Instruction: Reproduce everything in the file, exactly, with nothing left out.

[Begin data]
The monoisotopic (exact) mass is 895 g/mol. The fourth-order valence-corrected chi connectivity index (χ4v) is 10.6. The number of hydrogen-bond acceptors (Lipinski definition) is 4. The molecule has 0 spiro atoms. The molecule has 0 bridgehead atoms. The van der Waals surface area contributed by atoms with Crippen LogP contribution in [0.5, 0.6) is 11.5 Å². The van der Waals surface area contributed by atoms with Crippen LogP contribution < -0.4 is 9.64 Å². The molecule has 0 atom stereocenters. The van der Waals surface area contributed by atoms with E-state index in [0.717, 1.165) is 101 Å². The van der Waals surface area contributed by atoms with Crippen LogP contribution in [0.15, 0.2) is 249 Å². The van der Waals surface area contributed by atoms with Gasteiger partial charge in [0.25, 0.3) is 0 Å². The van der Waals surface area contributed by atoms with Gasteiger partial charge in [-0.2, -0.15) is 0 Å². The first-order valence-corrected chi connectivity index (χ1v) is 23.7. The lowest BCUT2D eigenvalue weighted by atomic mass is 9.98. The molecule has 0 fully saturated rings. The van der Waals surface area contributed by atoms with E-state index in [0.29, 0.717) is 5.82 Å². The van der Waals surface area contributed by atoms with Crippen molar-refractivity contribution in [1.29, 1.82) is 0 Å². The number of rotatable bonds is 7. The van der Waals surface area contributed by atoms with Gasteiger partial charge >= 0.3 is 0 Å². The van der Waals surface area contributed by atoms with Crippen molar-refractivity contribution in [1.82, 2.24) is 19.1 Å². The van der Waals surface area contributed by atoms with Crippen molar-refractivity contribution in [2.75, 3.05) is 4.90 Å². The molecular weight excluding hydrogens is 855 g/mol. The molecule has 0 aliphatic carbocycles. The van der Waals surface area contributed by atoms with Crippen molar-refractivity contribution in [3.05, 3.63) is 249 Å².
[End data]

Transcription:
The monoisotopic (exact) mass is 895 g/mol. The fourth-order valence-corrected chi connectivity index (χ4v) is 10.6. The number of hydrogen-bond acceptors (Lipinski definition) is 4. The molecule has 0 spiro atoms. The molecule has 0 bridgehead atoms. The van der Waals surface area contributed by atoms with Crippen LogP contribution in [0.5, 0.6) is 11.5 Å². The van der Waals surface area contributed by atoms with Crippen LogP contribution < -0.4 is 9.64 Å². The molecule has 0 atom stereocenters. The van der Waals surface area contributed by atoms with E-state index in [0.717, 1.165) is 101 Å². The van der Waals surface area contributed by atoms with Crippen LogP contribution in [0.15, 0.2) is 249 Å². The van der Waals surface area contributed by atoms with Gasteiger partial charge in [0.25, 0.3) is 0 Å². The van der Waals surface area contributed by atoms with Gasteiger partial charge in [-0.2, -0.15) is 0 Å². The first-order valence-corrected chi connectivity index (χ1v) is 23.7. The lowest BCUT2D eigenvalue weighted by atomic mass is 9.98. The molecule has 0 fully saturated rings. The van der Waals surface area contributed by atoms with E-state index in [0.29, 0.717) is 5.82 Å². The van der Waals surface area contributed by atoms with Crippen molar-refractivity contribution in [1.29, 1.82) is 0 Å². The number of rotatable bonds is 7. The van der Waals surface area contributed by atoms with Gasteiger partial charge >= 0.3 is 0 Å². The van der Waals surface area contributed by atoms with Crippen molar-refractivity contribution in [1.82, 2.24) is 19.1 Å². The van der Waals surface area contributed by atoms with Crippen molar-refractivity contribution in [2.75, 3.05) is 4.90 Å². The molecular weight excluding hydrogens is 855 g/mol. The molecule has 0 aliphatic carbocycles. The van der Waals surface area contributed by atoms with Crippen molar-refractivity contribution in [3.05, 3.63) is 249 Å².